The Killers (1946), based on the short story by Ernest Hemingway, was first written and published in 1927. The first film adaptation was from director Robert Siodmak and starred Burt Lancaster and Ava Gardner. This also marked Lancaster’s feature film debut. The man was built like a tank and stood like statue. Ava was as sultry as ever and played it for all it was worth. The movie starts off with a pair of hitmen visiting a small town to handle some business, and by business, I mean that they’re there to kill someone.
I mentioned Burt Lancaster being in the film, and he is, and he plays Ole “Swede” Anderson. A washed up former boxer that got in way over his head with booze, dames, and money. The tale is quite enveloping as it quietly navigates through a colorful cast of characters before coming to a devastating conclusion. The irony in this version of The Killers is that the killers themselves are not even the main part of the film. They have a major part to play in the beginning, setting up the story, before disappearing, and coming back towards the end. I would say that some of the more subdued charters are the ones that have a bigger part to play in story. There are a couple of red herrings thrown in for good measure, too.
Fast-forward 18 years to 1964 and the studios wanted to remake the film as long as it did not resemble that plot. Don Siegel (Dirty Harry) was brought in to craft this new version for television that would star Lee Marvin and Clu Gulager as the hitmen, with John Cassavetes in the “Swede” role. Yes, the names and storyline have all been changes, so as to not resemble the 1946 version.
I mentioned that Lee Marvin starred in this version of the film, so that weans that subtly would be thrown out the window Marvin an Gulager tear it up all over the country looking for their target and to finally come to a resolution. What they didn’t count on was femme fatale Angie Dickinson and former President of the United States of America Ronald Reagan getting involved in the twisted tale of betrayal, money, booze, crime, women, and money. It’s always about money isn’t it.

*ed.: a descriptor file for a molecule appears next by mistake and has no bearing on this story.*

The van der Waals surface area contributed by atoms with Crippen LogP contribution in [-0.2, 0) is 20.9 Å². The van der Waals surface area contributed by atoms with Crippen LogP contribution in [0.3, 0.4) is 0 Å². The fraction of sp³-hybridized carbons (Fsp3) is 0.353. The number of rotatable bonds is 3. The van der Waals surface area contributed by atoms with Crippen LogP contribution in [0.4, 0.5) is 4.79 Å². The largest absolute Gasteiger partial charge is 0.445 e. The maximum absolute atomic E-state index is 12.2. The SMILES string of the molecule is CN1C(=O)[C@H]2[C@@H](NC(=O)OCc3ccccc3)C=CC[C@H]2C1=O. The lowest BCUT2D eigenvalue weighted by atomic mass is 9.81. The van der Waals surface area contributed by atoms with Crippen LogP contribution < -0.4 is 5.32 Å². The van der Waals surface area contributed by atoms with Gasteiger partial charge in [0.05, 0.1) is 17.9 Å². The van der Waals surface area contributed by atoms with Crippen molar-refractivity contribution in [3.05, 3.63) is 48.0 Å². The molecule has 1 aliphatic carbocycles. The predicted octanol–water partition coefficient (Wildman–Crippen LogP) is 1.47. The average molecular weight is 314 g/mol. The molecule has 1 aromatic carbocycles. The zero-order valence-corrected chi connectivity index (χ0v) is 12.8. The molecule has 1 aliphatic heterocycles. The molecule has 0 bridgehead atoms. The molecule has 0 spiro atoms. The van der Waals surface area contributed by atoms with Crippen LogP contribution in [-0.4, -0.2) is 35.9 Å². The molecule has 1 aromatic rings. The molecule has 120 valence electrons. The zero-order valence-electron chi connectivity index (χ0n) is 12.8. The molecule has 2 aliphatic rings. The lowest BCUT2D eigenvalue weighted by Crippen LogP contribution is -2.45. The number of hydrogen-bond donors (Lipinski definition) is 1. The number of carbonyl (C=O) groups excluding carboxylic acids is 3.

The 1964 version of The Killers does a great job with the resources allotted – it was originally going to be the first made-for-television movie but was deemed to violent for television audiences. It was action packed and dramatic and from what I was reading and from what Gulager said in the special features — Ronald Reagan HATED the film and his role in it. It would be his final feature film role before he rounded out his career with television roles then moving into politics thereafter.
The Criterion Collection has done an outstanding job in gathering both of these classics into one package. Keep reading to see how the technical specifications stack up along with the special features.
The Killers (1946) is presented in 1.33:1. It’s the epitome of a great black and white film noir. The grain levels are pristine, as are the contrast and sharpness levels. I did not notice any intrusive artifacts, dirt, debris, hairs, etc. Criterion really gave this Blu-ray release some major TLC. Flesh tones look natural and have texture – DNR was not used to just blanket the film canvas at all. No one looked waxy whatsoever. The gray scale also looked great and I did not see any crush or compression creep in. Not bad for a 70-year old flick!